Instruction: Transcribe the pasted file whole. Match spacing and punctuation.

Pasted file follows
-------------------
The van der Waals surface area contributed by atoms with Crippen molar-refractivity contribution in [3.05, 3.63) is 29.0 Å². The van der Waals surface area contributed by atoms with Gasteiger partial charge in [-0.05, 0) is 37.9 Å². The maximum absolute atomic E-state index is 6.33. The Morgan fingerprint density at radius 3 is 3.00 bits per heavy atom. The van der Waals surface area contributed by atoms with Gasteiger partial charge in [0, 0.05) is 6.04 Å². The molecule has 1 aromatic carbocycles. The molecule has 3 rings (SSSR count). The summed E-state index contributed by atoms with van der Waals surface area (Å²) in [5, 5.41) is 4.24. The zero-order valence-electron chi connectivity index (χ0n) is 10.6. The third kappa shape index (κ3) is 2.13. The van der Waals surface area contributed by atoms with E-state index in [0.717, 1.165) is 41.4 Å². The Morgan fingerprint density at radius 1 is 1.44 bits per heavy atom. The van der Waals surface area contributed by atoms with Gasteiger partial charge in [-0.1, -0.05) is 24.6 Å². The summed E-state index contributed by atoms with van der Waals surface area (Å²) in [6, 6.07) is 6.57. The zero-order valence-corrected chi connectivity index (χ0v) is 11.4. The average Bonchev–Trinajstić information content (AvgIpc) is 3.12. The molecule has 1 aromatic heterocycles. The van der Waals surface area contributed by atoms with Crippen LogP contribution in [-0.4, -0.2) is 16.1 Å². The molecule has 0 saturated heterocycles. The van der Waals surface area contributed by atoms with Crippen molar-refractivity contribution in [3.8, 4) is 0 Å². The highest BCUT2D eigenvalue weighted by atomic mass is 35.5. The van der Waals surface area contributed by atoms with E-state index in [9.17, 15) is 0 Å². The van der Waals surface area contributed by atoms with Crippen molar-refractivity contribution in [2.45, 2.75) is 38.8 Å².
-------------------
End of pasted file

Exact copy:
The van der Waals surface area contributed by atoms with Crippen molar-refractivity contribution in [3.05, 3.63) is 29.0 Å². The van der Waals surface area contributed by atoms with Gasteiger partial charge in [-0.05, 0) is 37.9 Å². The maximum absolute atomic E-state index is 6.33. The Morgan fingerprint density at radius 3 is 3.00 bits per heavy atom. The van der Waals surface area contributed by atoms with Gasteiger partial charge in [0, 0.05) is 6.04 Å². The molecule has 1 aromatic carbocycles. The molecule has 3 rings (SSSR count). The summed E-state index contributed by atoms with van der Waals surface area (Å²) in [5, 5.41) is 4.24. The zero-order valence-electron chi connectivity index (χ0n) is 10.6. The third kappa shape index (κ3) is 2.13. The van der Waals surface area contributed by atoms with E-state index in [0.717, 1.165) is 41.4 Å². The Morgan fingerprint density at radius 1 is 1.44 bits per heavy atom. The van der Waals surface area contributed by atoms with Gasteiger partial charge in [-0.1, -0.05) is 24.6 Å². The summed E-state index contributed by atoms with van der Waals surface area (Å²) in [6, 6.07) is 6.57. The zero-order valence-corrected chi connectivity index (χ0v) is 11.4. The average Bonchev–Trinajstić information content (AvgIpc) is 3.12. The molecule has 1 aromatic heterocycles. The van der Waals surface area contributed by atoms with Crippen LogP contribution in [-0.4, -0.2) is 16.1 Å². The molecule has 0 saturated heterocycles. The van der Waals surface area contributed by atoms with Crippen molar-refractivity contribution in [3.8, 4) is 0 Å². The highest BCUT2D eigenvalue weighted by atomic mass is 35.5. The van der Waals surface area contributed by atoms with E-state index in [9.17, 15) is 0 Å². The van der Waals surface area contributed by atoms with Crippen molar-refractivity contribution in [2.45, 2.75) is 38.8 Å².